John Solie, Ph.D., Emeritus Professor, Oklahoma State University is perfecting and testing algorithm for calculating fertilizer application rates for cereal crops.  This site is dedicate to the ongoing research and advances in precision agriculture.

Featured imageJOHN B. SOLIE BIOGRAPHY
Courtesy of the American Society of Agricultural and Biological Engineers

JOHN B. SOLIE, P.E., ASABE FELLOW, is the recipient of the 2013 Cyrus Hall McCormick Jerome Increase Case Gold Medal Award for distinguished leadership and exceptional engineering achievements in sensor-based precision farming and design and the integration of agricultural equipment as a researcher and educator.

Solie, regents professor emeritus and Sarkeys distinguished professor emeritus, Department of Biosystems and Agricultural Engineering, Oklahoma State University, has had a long and consistently productive record of conducting high-impact research, effectively sharing his knowledge and experience with students and other professionals, and serving his profession with distinction. Solie is recognized worldwide for his work in precision farming. More than 21 years ago, Solie began providing leadership to the Oklahoma State University variable rate technology team that developed Greenseeker technology, which introduced revolutionary techniques for finding highspatial-resolution nutrient management for crops. The team developed an optical sensor-based variable rate nitrogen fertilizer applicator to conduct the agronomic research required to define the relationships among optical measurements and plant properties related to crop yield.

The goal of this research was to develop a sensing and application system to determine nitrogen requirements of the crop midway through the growing season and to apply sufficient nitrogen to reach farmer yield goals. The results of the team’s developments were controversial when initially introduced. However, the findings are now accepted, with wide commercialization of the system, and research continues with particular emphasis on improving algorithms to predict nitrogen application rates.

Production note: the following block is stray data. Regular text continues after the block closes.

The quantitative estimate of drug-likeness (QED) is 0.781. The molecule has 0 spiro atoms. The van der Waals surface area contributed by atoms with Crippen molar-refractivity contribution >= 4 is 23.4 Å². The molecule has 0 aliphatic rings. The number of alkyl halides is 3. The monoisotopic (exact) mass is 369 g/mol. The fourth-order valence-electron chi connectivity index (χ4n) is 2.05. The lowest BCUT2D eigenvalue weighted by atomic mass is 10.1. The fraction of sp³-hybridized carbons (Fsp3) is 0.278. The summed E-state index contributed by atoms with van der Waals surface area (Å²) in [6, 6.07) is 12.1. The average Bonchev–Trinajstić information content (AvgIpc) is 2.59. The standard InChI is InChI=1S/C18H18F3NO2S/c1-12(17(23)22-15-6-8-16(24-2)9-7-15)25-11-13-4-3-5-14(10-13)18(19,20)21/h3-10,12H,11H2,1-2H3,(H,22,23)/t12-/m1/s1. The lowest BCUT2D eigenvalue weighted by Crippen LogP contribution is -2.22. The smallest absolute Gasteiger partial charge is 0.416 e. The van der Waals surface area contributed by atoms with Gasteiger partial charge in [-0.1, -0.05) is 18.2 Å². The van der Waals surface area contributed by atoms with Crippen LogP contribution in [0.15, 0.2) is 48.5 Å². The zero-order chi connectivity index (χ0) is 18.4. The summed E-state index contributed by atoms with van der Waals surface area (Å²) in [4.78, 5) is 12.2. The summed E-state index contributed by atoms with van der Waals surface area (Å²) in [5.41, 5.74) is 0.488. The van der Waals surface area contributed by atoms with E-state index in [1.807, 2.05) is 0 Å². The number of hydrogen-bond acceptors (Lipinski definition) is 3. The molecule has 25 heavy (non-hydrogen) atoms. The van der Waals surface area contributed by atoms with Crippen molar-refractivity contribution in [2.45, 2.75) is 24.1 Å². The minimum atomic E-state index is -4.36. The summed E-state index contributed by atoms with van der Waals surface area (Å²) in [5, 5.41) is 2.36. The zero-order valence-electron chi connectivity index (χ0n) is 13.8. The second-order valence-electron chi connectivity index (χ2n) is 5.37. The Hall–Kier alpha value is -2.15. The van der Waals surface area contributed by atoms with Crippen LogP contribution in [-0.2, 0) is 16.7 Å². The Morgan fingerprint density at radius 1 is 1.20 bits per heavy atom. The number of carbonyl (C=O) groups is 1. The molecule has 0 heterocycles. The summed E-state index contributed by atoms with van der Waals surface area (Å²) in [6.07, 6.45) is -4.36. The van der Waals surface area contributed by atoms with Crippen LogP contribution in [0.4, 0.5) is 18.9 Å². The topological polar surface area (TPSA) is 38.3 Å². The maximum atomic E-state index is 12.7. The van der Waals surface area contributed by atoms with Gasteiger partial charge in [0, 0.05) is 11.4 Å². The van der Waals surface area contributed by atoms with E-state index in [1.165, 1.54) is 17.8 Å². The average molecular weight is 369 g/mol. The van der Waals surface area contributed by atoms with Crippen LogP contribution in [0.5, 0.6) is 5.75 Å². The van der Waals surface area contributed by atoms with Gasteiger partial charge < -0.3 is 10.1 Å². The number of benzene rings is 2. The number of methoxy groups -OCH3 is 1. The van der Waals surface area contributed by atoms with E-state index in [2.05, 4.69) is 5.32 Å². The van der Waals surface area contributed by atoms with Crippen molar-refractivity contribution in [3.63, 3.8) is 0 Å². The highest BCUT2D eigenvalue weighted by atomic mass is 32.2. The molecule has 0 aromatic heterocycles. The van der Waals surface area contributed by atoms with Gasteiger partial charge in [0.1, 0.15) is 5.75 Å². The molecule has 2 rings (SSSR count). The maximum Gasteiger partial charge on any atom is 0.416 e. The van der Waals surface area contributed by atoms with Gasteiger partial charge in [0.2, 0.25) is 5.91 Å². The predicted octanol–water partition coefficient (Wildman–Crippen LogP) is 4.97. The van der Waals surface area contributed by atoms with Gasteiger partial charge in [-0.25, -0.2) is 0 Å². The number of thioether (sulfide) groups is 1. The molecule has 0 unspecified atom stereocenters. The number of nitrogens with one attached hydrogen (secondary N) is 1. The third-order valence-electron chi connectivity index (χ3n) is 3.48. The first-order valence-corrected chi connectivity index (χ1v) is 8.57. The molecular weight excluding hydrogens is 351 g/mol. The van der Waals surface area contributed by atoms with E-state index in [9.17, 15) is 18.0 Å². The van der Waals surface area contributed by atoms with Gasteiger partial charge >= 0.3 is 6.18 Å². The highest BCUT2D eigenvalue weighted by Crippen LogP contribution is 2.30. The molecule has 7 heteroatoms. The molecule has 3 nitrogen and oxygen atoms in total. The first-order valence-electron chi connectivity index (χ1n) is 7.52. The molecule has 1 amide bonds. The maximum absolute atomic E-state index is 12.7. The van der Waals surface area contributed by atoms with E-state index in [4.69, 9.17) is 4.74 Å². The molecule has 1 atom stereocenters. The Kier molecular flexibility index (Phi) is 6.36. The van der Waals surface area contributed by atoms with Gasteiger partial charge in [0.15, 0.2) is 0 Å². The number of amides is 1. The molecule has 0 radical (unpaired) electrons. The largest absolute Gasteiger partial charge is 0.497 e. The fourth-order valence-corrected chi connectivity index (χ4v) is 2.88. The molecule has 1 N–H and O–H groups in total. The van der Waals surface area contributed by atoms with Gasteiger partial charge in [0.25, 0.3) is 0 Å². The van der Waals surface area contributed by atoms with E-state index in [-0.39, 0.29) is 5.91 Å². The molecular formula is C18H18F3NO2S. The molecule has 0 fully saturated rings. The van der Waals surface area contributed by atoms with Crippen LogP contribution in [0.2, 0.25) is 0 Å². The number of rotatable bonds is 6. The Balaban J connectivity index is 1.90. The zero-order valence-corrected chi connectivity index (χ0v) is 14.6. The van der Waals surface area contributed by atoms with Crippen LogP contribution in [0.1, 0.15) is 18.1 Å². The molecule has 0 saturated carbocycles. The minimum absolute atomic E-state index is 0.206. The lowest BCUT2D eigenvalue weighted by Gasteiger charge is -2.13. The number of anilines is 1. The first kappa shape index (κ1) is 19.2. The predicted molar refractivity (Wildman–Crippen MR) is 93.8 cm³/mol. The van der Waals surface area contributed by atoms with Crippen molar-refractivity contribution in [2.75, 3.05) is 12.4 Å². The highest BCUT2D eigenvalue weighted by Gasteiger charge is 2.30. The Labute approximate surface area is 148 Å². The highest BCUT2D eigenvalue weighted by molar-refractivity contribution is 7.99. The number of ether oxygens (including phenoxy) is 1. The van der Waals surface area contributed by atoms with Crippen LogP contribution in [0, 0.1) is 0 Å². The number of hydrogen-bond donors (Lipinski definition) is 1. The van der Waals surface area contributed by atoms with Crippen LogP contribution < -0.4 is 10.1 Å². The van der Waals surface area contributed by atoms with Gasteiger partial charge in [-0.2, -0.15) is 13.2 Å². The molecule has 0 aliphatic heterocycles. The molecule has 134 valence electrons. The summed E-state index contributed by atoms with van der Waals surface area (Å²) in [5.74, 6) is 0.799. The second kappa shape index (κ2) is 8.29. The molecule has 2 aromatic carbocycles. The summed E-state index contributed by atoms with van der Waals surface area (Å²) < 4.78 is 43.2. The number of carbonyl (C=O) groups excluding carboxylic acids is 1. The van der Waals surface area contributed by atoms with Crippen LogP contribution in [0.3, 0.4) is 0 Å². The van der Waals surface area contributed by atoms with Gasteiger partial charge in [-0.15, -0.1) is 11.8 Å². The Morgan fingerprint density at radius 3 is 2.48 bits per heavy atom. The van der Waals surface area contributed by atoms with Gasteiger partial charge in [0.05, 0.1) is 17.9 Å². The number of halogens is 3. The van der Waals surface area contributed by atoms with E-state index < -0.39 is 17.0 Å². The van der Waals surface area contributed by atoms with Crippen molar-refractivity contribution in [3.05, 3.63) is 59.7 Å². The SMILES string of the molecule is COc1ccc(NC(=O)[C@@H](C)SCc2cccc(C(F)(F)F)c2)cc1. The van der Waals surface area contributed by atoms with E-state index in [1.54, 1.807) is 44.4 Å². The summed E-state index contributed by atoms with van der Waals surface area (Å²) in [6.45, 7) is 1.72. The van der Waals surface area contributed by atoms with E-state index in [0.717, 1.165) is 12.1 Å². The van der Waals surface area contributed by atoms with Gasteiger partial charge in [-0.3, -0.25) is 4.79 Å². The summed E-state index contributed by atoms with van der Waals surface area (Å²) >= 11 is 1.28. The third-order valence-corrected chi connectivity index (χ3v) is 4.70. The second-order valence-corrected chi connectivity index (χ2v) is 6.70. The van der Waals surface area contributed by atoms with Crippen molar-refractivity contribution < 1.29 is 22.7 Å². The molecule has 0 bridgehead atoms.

For his cutting-edge work in this area, Solie was recognized with the prestigious USDA Secretary of Agriculture’s Honor award and was invited to speak to the National Research Council at the National Academy of Science regarding the potential for this revolutionary technology. A few of his numerous other research contributions include reduced soil compaction from cattle grazing, improved mechanization of specialty crop harvests, and the development of the process for narrow-row seeding of wheat, which has significantly impact on wheat production and the equipment industry.

A dedicated teacher for more than 30 years, Solie has taught numerous engineering courses. In addition to classroom instruction, he has been an undergraduate and graduate student advisor and student club advisor. It has been said that as a professor, Solie has a special ability to effectively address both the theoretical and practical aspects of technical subject matter. For many years, he served as faculty advisor for the university’s ASABE International ¼-Scale Tractor Student Design Competition team.

Solie has authored or coauthored more than 230 refereed journal articles, conference proceedings, publications, invited presentations, and one book. His research findings have resulted in nine U.S. patents. A 34-year member of ASABE, Solie has provided leadership to Power and Machinery research, steering, and technical committees, and he chaired the Oklahoma Section. In addition to having received various university research, faculty, and advisor awards, Solie was named an ASABE Fellow In 2004. Prior to his retirement, he was an active member of the Society of Automotive Engineers.